More bytes to chew

It is now possible to increase storage capacity of computers by 1,000 per cent

 
Published: Saturday 04 July 2015

 Small wonder: these hard disk ten years ago, a computer hard disk was considered advanced if it could hold about 100 megabytes (millions of bytes) of information. About 10-20 gigabyte (billions of bytes) hard disks are now commonly used in home computers. In fact, the amount of information that can be stored in a memory device has been increasing by about 60 per cent every year for some time now.

With the advent of smaller computing devices, the focus is on increasing the storing capacity of hard discs. Now, researchers at the University of Nebraska, usa, have shown how it is possible to increase the storage capacity of computer hard disks by 1,000 per cent.

In any magnetic medium, be it a computer disc or a magnetic tape, information is stored by the orientation of tiny magnets in the magnetic material. This orientation represents either a 0 or a 1 (the storage is binary).The unit of information is a bit - either a 0 or 1 while a convenient measure of computer memory is a byte or 8 bits.

The magnetic material is usually a thin film of particles that can be oriented by the help of an electromagnet. Most of the tapes and disks use chromium oxides but the high performance devices today use cobalt-based compounds for higher density. Typically, the amount of information that can be stored in a square cm of such a material is 1 gigabit.

The property that governs the maximum amount of information that can be packed in a material is called the coercivity. This is the power of a magnetic material to resist reorientation of its field and it varies from one material to another. To pack more information, the tiny magnets representing the 0s and 1s have to be closer to each other - the area representing one bit of information has to be shrunk.

Since the tiny magnets exert a force on each other also, there is a higher chance that the orientations will change if they are closely packed. This will make the memory unreliable and thus useless. Materials with high coercivity are needed for more densely packed, stable memories. Another property that can influence the information density is the isolation of the magnetic grains in the material. If the grains are better isolated magnetically, then they will be more stable against neighbouring fields that could disorient them.

Now, M Yu and his colleagues of the University of Nebraska, usa , have developed a cobalt-platinum alloy that can be used to enhance the storage density by a huge amount. The alloy is well known for its high coercivity. Particles of the alloy of sizes ranging from 8 and 20 nanometers in size The unit of information is a bit - either a 0 or 1 while a convenient measure of computer memory is a byte or 8 bits.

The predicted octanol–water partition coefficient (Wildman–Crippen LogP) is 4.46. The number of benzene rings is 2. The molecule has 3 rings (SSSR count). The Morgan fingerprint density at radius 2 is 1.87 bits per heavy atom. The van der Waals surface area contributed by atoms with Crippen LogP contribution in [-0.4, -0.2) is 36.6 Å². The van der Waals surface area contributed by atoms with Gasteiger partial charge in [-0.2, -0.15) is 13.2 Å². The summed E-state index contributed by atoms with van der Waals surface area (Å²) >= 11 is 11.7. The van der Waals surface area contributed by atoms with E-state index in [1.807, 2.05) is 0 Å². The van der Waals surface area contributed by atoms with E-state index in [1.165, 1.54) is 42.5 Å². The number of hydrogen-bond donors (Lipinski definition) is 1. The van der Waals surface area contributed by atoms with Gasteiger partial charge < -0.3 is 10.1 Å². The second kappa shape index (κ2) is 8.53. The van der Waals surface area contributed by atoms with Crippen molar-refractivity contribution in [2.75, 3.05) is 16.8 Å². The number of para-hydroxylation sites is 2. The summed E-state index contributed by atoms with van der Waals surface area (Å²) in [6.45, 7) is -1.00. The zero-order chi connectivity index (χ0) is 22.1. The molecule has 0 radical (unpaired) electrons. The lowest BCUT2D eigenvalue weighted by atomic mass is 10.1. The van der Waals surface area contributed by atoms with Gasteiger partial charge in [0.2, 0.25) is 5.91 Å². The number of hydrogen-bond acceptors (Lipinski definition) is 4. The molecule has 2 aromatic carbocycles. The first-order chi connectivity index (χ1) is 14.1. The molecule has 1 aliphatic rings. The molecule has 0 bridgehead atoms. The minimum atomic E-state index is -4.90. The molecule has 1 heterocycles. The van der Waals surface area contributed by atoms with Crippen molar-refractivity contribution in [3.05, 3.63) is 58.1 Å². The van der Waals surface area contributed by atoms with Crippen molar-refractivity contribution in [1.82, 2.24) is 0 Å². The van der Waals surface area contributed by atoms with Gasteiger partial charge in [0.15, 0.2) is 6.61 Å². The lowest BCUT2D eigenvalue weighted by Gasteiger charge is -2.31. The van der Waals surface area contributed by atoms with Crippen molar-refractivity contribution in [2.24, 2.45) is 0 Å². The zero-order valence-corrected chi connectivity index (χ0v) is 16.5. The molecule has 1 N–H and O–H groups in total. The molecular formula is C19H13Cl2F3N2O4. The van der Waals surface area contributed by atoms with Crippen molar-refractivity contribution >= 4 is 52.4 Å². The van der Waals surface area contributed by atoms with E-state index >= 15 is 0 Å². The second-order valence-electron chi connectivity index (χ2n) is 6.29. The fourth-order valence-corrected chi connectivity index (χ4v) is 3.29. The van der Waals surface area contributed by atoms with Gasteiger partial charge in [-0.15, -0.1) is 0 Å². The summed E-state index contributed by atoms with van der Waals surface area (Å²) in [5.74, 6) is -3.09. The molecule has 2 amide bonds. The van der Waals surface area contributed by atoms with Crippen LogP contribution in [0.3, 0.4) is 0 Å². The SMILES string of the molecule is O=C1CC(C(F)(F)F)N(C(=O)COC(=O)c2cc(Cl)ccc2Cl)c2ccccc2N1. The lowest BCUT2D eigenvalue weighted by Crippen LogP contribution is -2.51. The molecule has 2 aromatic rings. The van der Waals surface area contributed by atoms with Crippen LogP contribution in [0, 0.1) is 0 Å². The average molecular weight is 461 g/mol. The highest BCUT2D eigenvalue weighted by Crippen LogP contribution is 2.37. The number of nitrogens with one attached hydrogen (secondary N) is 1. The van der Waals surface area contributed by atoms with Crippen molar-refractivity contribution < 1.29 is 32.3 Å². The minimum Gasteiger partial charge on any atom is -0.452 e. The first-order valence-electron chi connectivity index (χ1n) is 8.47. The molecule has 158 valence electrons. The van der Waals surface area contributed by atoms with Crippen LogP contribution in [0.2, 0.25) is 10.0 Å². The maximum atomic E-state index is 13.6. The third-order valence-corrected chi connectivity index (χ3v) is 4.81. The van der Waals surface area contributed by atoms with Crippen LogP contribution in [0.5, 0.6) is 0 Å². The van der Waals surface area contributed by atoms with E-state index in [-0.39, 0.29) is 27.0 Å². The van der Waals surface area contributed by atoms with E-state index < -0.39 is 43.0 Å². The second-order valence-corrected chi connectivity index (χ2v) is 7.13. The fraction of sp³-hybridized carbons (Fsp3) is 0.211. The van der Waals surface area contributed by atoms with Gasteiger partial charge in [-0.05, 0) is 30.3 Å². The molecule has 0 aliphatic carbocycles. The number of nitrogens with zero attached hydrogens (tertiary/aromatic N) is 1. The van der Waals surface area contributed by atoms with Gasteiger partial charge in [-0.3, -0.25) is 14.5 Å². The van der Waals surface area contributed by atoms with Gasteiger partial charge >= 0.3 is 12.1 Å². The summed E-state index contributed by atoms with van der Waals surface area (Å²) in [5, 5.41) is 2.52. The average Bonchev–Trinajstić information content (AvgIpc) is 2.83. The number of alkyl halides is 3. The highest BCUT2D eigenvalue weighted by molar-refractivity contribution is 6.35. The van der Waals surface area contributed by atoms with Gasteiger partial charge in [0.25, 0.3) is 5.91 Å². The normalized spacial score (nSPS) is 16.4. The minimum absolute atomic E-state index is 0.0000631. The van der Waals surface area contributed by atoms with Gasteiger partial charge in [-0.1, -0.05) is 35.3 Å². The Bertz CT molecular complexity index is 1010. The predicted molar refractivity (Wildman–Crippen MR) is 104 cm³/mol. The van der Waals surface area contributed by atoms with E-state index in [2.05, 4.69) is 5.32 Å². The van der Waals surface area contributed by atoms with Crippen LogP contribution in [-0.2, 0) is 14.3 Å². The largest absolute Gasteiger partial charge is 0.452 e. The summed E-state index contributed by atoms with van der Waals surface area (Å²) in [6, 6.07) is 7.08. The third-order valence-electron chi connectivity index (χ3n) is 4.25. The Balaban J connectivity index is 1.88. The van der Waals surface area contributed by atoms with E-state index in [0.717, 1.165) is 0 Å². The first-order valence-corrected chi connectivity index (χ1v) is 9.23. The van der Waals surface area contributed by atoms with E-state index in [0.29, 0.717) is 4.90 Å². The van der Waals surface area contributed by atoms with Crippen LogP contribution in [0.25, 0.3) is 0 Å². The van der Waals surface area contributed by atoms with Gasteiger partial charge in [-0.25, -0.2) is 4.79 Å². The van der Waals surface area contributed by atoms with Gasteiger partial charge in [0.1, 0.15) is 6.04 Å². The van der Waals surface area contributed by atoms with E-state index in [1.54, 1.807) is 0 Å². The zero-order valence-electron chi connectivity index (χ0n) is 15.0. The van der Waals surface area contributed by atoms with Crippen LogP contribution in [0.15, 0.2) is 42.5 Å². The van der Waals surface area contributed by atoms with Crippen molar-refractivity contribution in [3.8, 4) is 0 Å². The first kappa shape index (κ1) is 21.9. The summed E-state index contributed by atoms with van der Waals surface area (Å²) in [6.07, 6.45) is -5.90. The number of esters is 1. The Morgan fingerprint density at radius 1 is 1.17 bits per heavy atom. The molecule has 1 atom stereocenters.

The magnetic material is usually a thin film of particles that can be oriented by the help of an electromagnet. Most of the tapes and disks use chromium oxides but the high performance devices today use cobalt-based compounds for higher density. Typically, the amount of information that can be stored in a square cm of such a material is 1 gigabit.

The property that governs the maximum amount of information that can be packed in a material is called the coercivity. This is the power of a magnetic material to resist reorientation of its field and it varies from one material to another. To pack more information, the tiny magnets representing the 0s and 1s have to be closer to each other - the area representing one bit of information has to be shrunk.

Since the tiny magnets exert a force on each other also, there is a higher chance that the orientations will change if they are closely packed. This will make the memory unreliable and thus useless. Materials with high coercivity are needed for more densely packed, stable memories. Another property that can influence the information density is the isolation of the magnetic grains in the material. If the grains are better isolated magnetically, then they will be more stable against neighbouring fields that could disorient them.

Now, M Yu and his colleagues of the University of Nebraska, usa , have developed a cobalt-platinum alloy that can be used to enhance the storage density by a huge amount. The alloy is well known for its high coercivity. Particles of the alloy of sizes ranging from 8 and 20 nanometers in size (a nanometer is a billionth of a metre or a millionth of a millimetre) are suspended in a carbon matrix.

The carbon separates and thus insulates the neighbouring magnetic particles allowing for a greater storage density of information. Hard disks made from this material could allow for storage densities of about 10-15 gigabits per square centimetre - about 10 times the storage density of the best magnetic devices currently available (Applied Physics Letters , Vol 75, p3992).in a carbon matrix.

The carbon separates and thus insulates the neighbouring magnetic particles allowing for a greater storage density of information. Hard disks made from this material could allow for storage densities of about 10-15 gigabits per square centimetre - about 10 times the storage density of the best magnetic devices currently available ( Applied Physics Letters , Vol 75, p3992).

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